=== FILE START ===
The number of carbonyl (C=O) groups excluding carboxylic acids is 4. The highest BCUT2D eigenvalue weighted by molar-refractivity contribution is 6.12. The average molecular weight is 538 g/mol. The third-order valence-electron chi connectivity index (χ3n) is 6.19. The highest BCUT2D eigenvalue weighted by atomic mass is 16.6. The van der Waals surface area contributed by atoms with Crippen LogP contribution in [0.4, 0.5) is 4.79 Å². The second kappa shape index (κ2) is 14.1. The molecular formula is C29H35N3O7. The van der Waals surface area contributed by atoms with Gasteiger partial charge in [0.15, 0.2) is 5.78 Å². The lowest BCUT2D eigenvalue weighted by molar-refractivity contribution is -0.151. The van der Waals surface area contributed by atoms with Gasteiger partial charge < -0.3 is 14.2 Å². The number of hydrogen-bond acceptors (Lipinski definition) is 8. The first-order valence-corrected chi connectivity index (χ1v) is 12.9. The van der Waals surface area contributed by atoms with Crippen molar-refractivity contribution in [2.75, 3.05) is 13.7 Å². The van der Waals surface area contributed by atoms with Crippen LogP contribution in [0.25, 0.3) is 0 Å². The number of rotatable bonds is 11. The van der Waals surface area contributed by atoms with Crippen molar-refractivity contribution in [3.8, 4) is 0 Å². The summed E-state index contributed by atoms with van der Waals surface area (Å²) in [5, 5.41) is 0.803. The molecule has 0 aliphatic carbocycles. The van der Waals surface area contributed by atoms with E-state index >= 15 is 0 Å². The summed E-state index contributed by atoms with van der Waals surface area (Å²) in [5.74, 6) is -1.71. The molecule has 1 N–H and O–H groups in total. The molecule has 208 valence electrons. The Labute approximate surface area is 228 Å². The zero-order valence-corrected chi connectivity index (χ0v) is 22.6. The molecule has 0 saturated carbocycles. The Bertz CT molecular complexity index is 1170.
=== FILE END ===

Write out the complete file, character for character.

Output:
The number of carbonyl (C=O) groups excluding carboxylic acids is 4. The highest BCUT2D eigenvalue weighted by molar-refractivity contribution is 6.12. The average molecular weight is 538 g/mol. The third-order valence-electron chi connectivity index (χ3n) is 6.19. The highest BCUT2D eigenvalue weighted by atomic mass is 16.6. The van der Waals surface area contributed by atoms with Crippen LogP contribution in [0.4, 0.5) is 4.79 Å². The second kappa shape index (κ2) is 14.1. The molecular formula is C29H35N3O7. The van der Waals surface area contributed by atoms with Gasteiger partial charge in [0.15, 0.2) is 5.78 Å². The lowest BCUT2D eigenvalue weighted by molar-refractivity contribution is -0.151. The van der Waals surface area contributed by atoms with Gasteiger partial charge < -0.3 is 14.2 Å². The number of hydrogen-bond acceptors (Lipinski definition) is 8. The first-order valence-corrected chi connectivity index (χ1v) is 12.9. The van der Waals surface area contributed by atoms with Crippen molar-refractivity contribution in [2.75, 3.05) is 13.7 Å². The van der Waals surface area contributed by atoms with Crippen LogP contribution in [0.25, 0.3) is 0 Å². The number of rotatable bonds is 11. The van der Waals surface area contributed by atoms with Crippen molar-refractivity contribution in [3.8, 4) is 0 Å². The summed E-state index contributed by atoms with van der Waals surface area (Å²) in [5, 5.41) is 0.803. The molecule has 0 aliphatic carbocycles. The van der Waals surface area contributed by atoms with E-state index >= 15 is 0 Å². The summed E-state index contributed by atoms with van der Waals surface area (Å²) in [5.74, 6) is -1.71. The molecule has 1 N–H and O–H groups in total. The molecule has 208 valence electrons. The Labute approximate surface area is 228 Å². The zero-order valence-corrected chi connectivity index (χ0v) is 22.6. The molecule has 0 saturated carbocycles. The Bertz CT molecular complexity index is 1170.